When you ride the same train every day, you start to notice the regulars.
In the morning: The elderly man who is always speaking to the young girl with the pixie cut. It’s hard to determine if she knows him, or is just too polite to ask him to leave her be. The woman with the caramel curls who wears a pencil skirt and plays one of those micro-managing, build-your-own town apps on her phone for the full 25 minute ride. The tall girl with the library tote bag who meets up with her curly-haired friend at your stop every day, and they recount their evenings as they take the stairs together.
In the evening: The short man who will speak to anyone who makes eye contact with him about the train schedule he seems to have memorized. It’s obvious he can’t stand there in silence and I try very hard to stare at my book when he’s scouting for his next conversing victim. The man in the electric wheelchair who must ask people to move from the disabled seating every single day, and I wonder at how frustrating that must be. The elderly woman who makes a brief phone call every time we cross the first bridge to let the voice on the other end know where she is.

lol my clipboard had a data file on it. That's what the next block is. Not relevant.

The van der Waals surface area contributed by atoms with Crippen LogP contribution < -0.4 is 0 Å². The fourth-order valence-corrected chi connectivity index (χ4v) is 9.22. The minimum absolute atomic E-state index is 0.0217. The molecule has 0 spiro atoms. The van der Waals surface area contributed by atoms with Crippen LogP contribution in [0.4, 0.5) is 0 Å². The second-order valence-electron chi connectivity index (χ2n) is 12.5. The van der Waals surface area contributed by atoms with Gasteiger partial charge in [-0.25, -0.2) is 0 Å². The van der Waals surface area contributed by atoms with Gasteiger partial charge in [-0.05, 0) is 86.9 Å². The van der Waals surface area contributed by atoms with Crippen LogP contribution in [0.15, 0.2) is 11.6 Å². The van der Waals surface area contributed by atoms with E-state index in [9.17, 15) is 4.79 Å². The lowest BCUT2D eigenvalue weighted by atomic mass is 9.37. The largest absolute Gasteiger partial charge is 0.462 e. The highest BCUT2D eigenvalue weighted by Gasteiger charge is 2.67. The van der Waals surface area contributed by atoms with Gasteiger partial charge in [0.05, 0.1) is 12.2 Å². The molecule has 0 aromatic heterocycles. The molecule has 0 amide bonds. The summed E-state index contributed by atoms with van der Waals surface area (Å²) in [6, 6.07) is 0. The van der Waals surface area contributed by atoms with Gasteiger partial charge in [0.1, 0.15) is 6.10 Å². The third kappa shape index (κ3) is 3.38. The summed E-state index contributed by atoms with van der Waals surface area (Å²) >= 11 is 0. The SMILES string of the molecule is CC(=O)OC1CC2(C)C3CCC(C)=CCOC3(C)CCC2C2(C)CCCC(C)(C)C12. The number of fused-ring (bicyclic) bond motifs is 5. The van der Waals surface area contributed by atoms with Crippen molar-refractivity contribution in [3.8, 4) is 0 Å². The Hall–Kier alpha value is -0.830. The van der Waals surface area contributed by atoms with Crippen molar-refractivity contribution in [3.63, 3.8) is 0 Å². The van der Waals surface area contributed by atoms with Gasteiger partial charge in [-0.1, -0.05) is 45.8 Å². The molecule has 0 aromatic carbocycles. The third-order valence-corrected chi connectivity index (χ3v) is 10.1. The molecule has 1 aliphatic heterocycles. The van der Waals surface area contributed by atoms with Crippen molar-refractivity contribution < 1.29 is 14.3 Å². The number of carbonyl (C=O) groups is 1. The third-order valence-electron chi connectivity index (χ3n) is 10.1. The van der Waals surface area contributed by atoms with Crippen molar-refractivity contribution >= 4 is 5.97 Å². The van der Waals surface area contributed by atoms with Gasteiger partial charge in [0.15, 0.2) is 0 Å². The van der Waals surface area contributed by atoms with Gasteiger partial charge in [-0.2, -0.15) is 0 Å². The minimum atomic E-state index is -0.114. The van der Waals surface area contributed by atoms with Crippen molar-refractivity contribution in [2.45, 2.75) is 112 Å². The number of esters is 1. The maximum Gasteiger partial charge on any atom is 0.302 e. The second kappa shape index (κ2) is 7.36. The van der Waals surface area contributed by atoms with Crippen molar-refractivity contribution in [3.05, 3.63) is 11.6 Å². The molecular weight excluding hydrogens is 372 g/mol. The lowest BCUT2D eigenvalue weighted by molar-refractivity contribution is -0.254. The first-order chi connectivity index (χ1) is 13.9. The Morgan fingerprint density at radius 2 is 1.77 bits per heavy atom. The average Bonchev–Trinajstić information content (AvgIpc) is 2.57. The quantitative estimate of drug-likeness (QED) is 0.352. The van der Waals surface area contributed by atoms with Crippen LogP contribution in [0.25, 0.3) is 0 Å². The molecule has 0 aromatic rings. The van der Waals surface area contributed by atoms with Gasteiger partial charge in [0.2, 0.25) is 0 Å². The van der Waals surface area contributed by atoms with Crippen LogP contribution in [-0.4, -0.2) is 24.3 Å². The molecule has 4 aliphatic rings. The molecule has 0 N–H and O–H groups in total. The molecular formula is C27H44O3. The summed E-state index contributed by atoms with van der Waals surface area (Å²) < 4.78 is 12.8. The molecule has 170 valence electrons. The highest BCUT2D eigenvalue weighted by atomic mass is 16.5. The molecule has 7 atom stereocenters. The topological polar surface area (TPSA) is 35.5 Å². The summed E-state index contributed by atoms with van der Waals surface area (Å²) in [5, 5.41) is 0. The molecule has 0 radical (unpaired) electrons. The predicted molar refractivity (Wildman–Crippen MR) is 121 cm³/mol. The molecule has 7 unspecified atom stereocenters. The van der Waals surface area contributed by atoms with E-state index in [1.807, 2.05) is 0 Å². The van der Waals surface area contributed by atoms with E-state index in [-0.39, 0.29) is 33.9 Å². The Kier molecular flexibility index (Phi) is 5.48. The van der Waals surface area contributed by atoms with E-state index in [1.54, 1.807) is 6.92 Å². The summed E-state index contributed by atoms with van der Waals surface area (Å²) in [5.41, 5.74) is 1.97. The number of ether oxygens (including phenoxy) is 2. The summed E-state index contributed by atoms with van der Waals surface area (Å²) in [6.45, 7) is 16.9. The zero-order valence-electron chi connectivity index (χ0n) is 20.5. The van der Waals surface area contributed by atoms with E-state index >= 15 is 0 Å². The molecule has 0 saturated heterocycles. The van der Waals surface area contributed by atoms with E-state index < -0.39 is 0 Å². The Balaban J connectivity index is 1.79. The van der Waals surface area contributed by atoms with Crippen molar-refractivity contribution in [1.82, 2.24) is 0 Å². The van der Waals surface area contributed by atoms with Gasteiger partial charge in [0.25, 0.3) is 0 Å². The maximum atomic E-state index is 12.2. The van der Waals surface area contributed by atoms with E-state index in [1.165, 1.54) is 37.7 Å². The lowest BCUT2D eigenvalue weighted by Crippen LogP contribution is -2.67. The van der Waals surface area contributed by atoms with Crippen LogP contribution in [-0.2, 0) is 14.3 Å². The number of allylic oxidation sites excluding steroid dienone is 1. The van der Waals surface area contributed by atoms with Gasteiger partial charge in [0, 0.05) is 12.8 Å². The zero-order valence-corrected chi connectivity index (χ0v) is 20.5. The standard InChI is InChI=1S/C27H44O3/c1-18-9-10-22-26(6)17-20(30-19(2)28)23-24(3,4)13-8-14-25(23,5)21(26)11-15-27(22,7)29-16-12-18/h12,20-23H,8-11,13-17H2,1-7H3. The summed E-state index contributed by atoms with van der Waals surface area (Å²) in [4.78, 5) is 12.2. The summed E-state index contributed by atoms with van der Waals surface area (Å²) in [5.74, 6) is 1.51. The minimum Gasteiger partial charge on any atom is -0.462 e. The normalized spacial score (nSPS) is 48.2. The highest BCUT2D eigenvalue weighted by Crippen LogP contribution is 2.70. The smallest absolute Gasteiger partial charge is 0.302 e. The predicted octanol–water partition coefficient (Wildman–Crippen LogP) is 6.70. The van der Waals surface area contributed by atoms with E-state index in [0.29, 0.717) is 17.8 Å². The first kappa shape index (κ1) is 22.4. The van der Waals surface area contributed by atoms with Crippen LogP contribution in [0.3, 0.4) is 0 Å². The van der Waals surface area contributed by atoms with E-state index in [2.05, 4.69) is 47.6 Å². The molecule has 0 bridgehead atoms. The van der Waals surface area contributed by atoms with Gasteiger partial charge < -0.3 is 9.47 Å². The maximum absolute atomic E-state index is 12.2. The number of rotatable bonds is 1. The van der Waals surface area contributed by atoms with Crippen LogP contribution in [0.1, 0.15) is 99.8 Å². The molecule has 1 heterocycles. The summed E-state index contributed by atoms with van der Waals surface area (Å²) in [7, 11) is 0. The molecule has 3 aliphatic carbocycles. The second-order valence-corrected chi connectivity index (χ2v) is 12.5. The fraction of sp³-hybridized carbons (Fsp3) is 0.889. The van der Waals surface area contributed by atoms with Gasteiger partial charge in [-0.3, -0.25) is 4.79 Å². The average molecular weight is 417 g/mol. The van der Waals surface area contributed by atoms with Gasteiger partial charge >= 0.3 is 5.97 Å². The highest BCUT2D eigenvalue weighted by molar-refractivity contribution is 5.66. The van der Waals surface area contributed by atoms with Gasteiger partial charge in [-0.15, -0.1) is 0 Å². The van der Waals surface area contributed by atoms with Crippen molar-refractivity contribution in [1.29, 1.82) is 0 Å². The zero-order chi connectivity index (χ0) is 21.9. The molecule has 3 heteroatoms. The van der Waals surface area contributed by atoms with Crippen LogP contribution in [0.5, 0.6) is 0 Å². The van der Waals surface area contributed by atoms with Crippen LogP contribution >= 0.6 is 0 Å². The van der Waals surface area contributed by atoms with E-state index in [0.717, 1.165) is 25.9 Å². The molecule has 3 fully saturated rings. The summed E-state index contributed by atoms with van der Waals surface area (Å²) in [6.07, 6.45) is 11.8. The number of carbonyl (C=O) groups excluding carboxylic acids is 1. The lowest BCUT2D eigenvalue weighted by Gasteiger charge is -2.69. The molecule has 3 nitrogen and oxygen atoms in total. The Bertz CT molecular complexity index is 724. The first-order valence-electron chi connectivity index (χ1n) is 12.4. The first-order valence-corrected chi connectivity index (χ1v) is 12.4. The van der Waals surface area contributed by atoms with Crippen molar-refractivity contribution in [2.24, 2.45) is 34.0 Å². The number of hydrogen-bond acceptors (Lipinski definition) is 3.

It makes me wonder who, if anyone, has pegged me as a regular. Do they notice the difference between the days I opt for comfort over style? The days I wear a dress and curl my hair versus the days of the messy bun and over sized sweatshirt? Do they notice that I make an effort to not be one of those people who just sits on my phone during the commute? Do they notice when I’m reading a different book? If they do notice, how would they describe me when speaking of the regulars? Would they notice the days I struggle the hardest with getting out of bed and facing the looming pressure of social interaction? The days I feel no clothes fit quite right and even my own skin seems built for someone else. The days where my soul feels heavy with exhaustion before I’ve even left the bed. Would they notice the days when it feels as though the sun has finally pierced through some eternal winter cloud and I am prepared, even optimistic, about the work day ahead of me? The days the tension in my chest dissipates and I remember what it is to breathe free of constraint.
Or maybe they don’t notice me at all and I am just another body on the overcrowded train.